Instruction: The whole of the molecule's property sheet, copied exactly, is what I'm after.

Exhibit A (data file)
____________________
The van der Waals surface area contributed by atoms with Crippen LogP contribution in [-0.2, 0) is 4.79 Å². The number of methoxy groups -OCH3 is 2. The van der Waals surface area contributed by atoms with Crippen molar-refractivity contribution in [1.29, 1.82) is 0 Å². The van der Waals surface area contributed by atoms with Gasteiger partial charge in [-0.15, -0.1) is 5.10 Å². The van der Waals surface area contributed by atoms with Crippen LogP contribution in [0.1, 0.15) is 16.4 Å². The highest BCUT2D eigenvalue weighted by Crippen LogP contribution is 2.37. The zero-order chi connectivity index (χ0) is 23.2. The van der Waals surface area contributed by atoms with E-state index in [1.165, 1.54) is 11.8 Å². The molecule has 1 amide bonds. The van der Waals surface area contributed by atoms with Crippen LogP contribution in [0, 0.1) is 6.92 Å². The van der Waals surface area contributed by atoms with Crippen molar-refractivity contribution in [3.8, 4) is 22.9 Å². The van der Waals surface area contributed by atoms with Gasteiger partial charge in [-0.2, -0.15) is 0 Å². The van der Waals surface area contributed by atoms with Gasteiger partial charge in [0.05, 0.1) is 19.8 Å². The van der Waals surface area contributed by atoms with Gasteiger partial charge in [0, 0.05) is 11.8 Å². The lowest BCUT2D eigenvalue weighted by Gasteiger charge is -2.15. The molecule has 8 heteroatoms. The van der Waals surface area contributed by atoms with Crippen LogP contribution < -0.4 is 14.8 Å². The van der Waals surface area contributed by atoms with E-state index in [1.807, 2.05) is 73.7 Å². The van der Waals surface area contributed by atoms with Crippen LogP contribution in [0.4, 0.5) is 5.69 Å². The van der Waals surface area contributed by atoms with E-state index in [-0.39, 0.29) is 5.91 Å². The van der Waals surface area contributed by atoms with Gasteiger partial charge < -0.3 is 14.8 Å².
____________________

The van der Waals surface area contributed by atoms with Crippen LogP contribution in [-0.2, 0) is 4.79 Å². The number of methoxy groups -OCH3 is 2. The van der Waals surface area contributed by atoms with Crippen molar-refractivity contribution in [1.29, 1.82) is 0 Å². The van der Waals surface area contributed by atoms with Gasteiger partial charge in [-0.15, -0.1) is 5.10 Å². The van der Waals surface area contributed by atoms with Crippen LogP contribution in [0.1, 0.15) is 16.4 Å². The highest BCUT2D eigenvalue weighted by Crippen LogP contribution is 2.37. The zero-order chi connectivity index (χ0) is 23.2. The van der Waals surface area contributed by atoms with E-state index in [1.165, 1.54) is 11.8 Å². The molecule has 1 amide bonds. The van der Waals surface area contributed by atoms with Crippen LogP contribution in [0, 0.1) is 6.92 Å². The van der Waals surface area contributed by atoms with Crippen molar-refractivity contribution in [3.8, 4) is 22.9 Å². The van der Waals surface area contributed by atoms with Gasteiger partial charge in [-0.2, -0.15) is 0 Å². The van der Waals surface area contributed by atoms with Gasteiger partial charge in [0.05, 0.1) is 19.8 Å². The van der Waals surface area contributed by atoms with Gasteiger partial charge in [0, 0.05) is 11.8 Å². The lowest BCUT2D eigenvalue weighted by Gasteiger charge is -2.15. The molecule has 8 heteroatoms. The van der Waals surface area contributed by atoms with Crippen LogP contribution < -0.4 is 14.8 Å². The van der Waals surface area contributed by atoms with E-state index in [1.807, 2.05) is 73.7 Å². The van der Waals surface area contributed by atoms with Crippen LogP contribution in [0.4, 0.5) is 5.69 Å². The van der Waals surface area contributed by atoms with E-state index in [-0.39, 0.29) is 5.91 Å². The van der Waals surface area contributed by atoms with Gasteiger partial charge < -0.3 is 14.8 Å².